While the movement’s first days did not receive much news coverage, it soon turned into a media frenzy, with some columnists comparing its importance to that of the Arab Spring, which led to the overthrow of leaders in several Middle Eastern and African countries, spurred by social media. Images of the Wall Street protesters getting arrested were looped on news channels and featured on the covers of newspapers. Big banks — and the famous Charging Bull statue that is an icon of Wall Street — were fortified with barricades. By the end of the year, Time magazine had named the protester its Person of the Year, perhaps rightly given the revolutions taking place around the world, but the magazine also lumped Occupy Wall Street in among the many meaningful movements taking place….
But now, 12 months later, it can and should be said that Occupy Wall Street was — perhaps this is going to sound indelicate — a fad.
— from: Occupy Wall Street: A Frenzy That Fizzled Andrew Ross Sorkin/NYT
I do get where Sorkin is coming from, that Occupy hasn’t become an active movement, or created a governing structure, or spawned formal instruments of social change. Still, its impact on the cultural consciousness and its shifting of the political calculus is undeniable. You can’t think about Romney’s dissing of the “47%,” for example, with its implicit association to “two Americas” and the power imbalance anchored by Wall Street without appreciating how “the 99%” has become embedded in the political mind.
Because the conditions that motivated Occupy’s existence remain largely unchanged from a year ago, it’s truly painful to see the protests in the streets of Manhattan this week ignored as “same ol’ same ol’,” and primarily dismissed as a birthday party. Of course, it’s one thing for the people in the streets, waxing nostalgic, to sport the party hats, float the balloons and hoist high anniversary props. But for the traditional media to bracket that is another thing altogether. Even if Occupy remains largely reactive rather than proactive, that’s no justification for dismissing people just as beaten down and angry and anguished this September as last. Certainly not when those citizens remain just as intent on expressing their voices and their hopes and their creativity (far from wading in any pool of victimhood) while, at the same time, largely dismissed by most everyone — except for The Man’s manhandling and ever more staunch police force.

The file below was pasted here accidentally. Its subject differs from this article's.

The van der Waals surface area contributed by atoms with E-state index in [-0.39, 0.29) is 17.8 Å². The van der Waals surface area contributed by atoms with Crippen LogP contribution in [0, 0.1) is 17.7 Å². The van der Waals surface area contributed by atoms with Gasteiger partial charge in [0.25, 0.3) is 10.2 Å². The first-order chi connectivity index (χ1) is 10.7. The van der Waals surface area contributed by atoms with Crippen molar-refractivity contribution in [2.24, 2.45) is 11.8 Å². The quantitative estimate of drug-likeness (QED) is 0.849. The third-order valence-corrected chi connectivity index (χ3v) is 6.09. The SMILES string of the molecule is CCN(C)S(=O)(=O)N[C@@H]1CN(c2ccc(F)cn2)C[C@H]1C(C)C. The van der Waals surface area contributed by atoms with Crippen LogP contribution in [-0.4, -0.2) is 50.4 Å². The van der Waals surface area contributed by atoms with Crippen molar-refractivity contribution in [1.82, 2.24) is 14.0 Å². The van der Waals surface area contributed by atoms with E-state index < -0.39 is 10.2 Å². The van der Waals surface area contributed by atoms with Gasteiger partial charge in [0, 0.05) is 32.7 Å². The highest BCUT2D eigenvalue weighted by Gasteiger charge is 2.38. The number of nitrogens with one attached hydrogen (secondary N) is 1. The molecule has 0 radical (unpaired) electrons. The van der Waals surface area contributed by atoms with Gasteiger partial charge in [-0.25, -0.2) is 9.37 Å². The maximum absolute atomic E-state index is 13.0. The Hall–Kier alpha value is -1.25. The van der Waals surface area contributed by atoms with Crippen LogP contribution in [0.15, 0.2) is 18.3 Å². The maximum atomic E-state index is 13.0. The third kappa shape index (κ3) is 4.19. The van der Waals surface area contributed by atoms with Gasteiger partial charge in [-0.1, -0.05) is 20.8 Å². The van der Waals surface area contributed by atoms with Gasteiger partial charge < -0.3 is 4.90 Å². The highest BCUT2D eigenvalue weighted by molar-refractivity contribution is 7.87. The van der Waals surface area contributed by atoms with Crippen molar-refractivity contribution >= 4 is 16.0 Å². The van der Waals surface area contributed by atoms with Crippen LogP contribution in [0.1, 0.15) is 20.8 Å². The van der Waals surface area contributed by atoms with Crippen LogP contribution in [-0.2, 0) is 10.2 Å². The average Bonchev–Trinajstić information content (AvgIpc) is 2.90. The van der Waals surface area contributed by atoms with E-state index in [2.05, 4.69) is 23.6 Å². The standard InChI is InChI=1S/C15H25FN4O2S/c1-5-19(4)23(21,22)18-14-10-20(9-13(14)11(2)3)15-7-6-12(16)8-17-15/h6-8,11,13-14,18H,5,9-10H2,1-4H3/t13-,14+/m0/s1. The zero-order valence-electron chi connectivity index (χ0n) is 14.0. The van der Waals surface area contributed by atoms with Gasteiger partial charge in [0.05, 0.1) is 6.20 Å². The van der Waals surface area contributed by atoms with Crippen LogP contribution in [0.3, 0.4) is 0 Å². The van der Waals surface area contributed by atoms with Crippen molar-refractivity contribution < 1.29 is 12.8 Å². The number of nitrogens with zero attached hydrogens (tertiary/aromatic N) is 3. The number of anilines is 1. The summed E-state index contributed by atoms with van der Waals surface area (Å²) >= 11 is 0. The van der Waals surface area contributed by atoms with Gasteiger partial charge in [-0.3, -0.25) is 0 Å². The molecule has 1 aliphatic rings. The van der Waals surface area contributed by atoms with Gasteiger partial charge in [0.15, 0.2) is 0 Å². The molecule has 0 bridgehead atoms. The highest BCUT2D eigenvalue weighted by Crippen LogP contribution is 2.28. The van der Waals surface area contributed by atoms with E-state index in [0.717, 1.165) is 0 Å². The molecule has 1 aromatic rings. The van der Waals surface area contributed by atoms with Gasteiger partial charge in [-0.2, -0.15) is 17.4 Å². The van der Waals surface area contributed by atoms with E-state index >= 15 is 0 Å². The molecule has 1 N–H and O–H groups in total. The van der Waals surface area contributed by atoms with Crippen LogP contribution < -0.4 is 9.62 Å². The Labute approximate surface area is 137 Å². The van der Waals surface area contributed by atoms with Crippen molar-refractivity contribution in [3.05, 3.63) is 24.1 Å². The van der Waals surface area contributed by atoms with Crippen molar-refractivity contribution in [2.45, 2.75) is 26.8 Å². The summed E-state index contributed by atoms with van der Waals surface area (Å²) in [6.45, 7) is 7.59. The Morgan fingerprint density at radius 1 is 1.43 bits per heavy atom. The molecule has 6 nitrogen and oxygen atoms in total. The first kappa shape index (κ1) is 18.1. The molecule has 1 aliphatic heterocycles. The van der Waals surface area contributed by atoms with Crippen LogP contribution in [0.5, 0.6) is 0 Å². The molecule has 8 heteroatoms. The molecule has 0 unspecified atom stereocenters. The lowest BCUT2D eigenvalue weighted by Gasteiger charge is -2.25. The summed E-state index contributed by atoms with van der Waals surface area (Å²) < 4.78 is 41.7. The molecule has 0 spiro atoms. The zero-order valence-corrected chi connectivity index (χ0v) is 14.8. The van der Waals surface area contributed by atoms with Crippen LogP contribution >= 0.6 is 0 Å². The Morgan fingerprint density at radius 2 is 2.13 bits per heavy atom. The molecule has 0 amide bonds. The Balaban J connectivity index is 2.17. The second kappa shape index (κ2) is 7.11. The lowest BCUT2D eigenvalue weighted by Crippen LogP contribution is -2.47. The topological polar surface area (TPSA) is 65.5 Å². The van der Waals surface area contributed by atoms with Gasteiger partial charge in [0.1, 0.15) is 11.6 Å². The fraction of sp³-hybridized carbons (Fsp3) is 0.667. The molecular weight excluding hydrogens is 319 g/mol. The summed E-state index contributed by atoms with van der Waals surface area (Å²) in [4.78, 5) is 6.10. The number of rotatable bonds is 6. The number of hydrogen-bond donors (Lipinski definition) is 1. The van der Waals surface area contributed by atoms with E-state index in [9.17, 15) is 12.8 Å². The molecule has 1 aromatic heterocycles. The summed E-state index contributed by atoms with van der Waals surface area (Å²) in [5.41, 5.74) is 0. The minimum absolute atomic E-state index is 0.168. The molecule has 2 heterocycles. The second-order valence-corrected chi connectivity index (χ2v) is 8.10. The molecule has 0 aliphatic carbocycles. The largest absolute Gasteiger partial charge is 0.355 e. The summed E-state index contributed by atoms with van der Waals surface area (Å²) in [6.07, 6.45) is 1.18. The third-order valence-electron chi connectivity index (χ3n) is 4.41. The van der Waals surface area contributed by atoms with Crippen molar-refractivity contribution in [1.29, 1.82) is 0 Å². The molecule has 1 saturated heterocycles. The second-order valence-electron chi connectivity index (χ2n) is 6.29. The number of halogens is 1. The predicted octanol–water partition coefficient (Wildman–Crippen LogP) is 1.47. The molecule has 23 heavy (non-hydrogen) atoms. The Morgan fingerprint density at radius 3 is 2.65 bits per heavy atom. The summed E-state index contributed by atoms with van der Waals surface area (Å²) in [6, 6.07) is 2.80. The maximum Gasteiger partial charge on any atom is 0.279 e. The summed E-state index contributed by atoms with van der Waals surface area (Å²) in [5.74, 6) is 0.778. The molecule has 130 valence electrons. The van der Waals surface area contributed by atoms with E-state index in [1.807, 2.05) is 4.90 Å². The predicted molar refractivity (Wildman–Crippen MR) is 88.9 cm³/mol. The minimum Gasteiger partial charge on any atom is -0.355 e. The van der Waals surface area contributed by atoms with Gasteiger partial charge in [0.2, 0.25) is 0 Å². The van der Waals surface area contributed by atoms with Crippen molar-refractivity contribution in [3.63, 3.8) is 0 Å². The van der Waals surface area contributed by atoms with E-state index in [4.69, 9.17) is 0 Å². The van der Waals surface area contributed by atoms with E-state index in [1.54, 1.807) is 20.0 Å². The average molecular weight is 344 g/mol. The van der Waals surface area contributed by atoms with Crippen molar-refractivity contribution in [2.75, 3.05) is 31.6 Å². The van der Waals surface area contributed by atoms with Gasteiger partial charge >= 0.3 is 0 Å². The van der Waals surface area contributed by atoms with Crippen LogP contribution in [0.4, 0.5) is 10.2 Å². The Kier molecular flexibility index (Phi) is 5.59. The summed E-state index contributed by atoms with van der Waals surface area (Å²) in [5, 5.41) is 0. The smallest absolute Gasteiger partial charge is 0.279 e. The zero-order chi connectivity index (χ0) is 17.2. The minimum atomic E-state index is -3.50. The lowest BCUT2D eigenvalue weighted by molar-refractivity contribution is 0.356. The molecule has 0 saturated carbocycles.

In contrast to the festive photo leading this post that illustrated the Sorkin article, what these latter two photos attest to is that, despite the presence of the balloons, its was not exactly a party out there.
(click for larger sizes)
If anything had changed from a year before, perhaps it was the efficiency of the security state, the dominant symbol above all the symbols (courtesy @sachalecca) being those ubiquitous plastic handcuffs complimented by all those paddy wagons at the ready.
In light of the revolutionaries pacified, the colorful events now no danger to the status quo, what is perhaps most revealing is simply where Mr. Sorkin’s head is at, the thought of “fads” being a luxury of the haves.
(photo 1: Marcus Yam for The New York Times caption: Occupy Wall Street protesters gathered on Monday near Zuccotti Park in Lower Manhattan. photo 2: John Moore/Getty Images caption: Occupy balloon John Moore Police keep prostesters on the sidewalk during a march marking the one-year anniversary of the Occupy Wall Street movement on September 17, 2012 in New York City. Occupy protesters converged on the city’s financial district to demonstrate what they say is an unfair economic system befefiting corporations and the wealthy instead of ordinary citizens. photo 3: Emmanuel Dunand/AFP/GettyImages caption: Participants in Occupy Wall Street are arrested during a rally to mark the one year anniversary of the movement in New York, September 17, 2012. Police in New York on Monday arrested at least a dozen demonstrators marking the one-year anniversary of the Occupy Wall Street movement, witnesses said. At least eight people were taken into custody when they tried to block an entrance to Wall Street, representatives of the National Lawyers Guild at the scene, told AFP. Others were arrested when they started moving from Zuccotti Park toward Wall Street as police on horseback blocked side streets on horseback, according to an AFP reporter at the scene.)